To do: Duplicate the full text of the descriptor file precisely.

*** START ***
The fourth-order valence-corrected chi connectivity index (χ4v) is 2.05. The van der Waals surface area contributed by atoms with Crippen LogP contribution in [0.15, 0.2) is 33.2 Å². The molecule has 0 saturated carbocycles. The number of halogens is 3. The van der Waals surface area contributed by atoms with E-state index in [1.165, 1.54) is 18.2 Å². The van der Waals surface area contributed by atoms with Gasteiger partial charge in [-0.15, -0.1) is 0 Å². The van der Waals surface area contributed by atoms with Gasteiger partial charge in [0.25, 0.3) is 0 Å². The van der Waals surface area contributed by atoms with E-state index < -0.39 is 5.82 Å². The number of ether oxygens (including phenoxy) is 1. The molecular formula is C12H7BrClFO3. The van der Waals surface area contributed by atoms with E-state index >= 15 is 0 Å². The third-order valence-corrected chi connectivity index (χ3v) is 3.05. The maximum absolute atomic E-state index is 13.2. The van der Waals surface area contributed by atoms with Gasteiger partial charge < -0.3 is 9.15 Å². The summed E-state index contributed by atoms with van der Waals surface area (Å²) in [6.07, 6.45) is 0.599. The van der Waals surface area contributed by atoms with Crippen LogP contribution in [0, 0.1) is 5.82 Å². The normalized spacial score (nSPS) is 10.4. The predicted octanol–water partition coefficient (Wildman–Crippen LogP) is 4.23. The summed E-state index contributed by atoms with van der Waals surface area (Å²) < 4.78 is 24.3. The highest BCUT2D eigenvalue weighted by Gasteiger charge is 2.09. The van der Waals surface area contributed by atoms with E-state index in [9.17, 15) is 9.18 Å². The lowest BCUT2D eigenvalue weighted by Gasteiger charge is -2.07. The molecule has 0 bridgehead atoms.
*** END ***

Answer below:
The fourth-order valence-corrected chi connectivity index (χ4v) is 2.05. The van der Waals surface area contributed by atoms with Crippen LogP contribution in [0.15, 0.2) is 33.2 Å². The molecule has 0 saturated carbocycles. The number of halogens is 3. The van der Waals surface area contributed by atoms with E-state index in [1.165, 1.54) is 18.2 Å². The van der Waals surface area contributed by atoms with Gasteiger partial charge in [-0.15, -0.1) is 0 Å². The van der Waals surface area contributed by atoms with Gasteiger partial charge in [0.25, 0.3) is 0 Å². The van der Waals surface area contributed by atoms with E-state index < -0.39 is 5.82 Å². The number of ether oxygens (including phenoxy) is 1. The molecular formula is C12H7BrClFO3. The van der Waals surface area contributed by atoms with E-state index >= 15 is 0 Å². The third-order valence-corrected chi connectivity index (χ3v) is 3.05. The maximum absolute atomic E-state index is 13.2. The van der Waals surface area contributed by atoms with Gasteiger partial charge < -0.3 is 9.15 Å². The summed E-state index contributed by atoms with van der Waals surface area (Å²) in [6.07, 6.45) is 0.599. The van der Waals surface area contributed by atoms with Crippen LogP contribution in [0, 0.1) is 5.82 Å². The normalized spacial score (nSPS) is 10.4. The predicted octanol–water partition coefficient (Wildman–Crippen LogP) is 4.23. The summed E-state index contributed by atoms with van der Waals surface area (Å²) < 4.78 is 24.3. The highest BCUT2D eigenvalue weighted by Gasteiger charge is 2.09. The van der Waals surface area contributed by atoms with E-state index in [9.17, 15) is 9.18 Å². The lowest BCUT2D eigenvalue weighted by Gasteiger charge is -2.07. The molecule has 0 bridgehead atoms.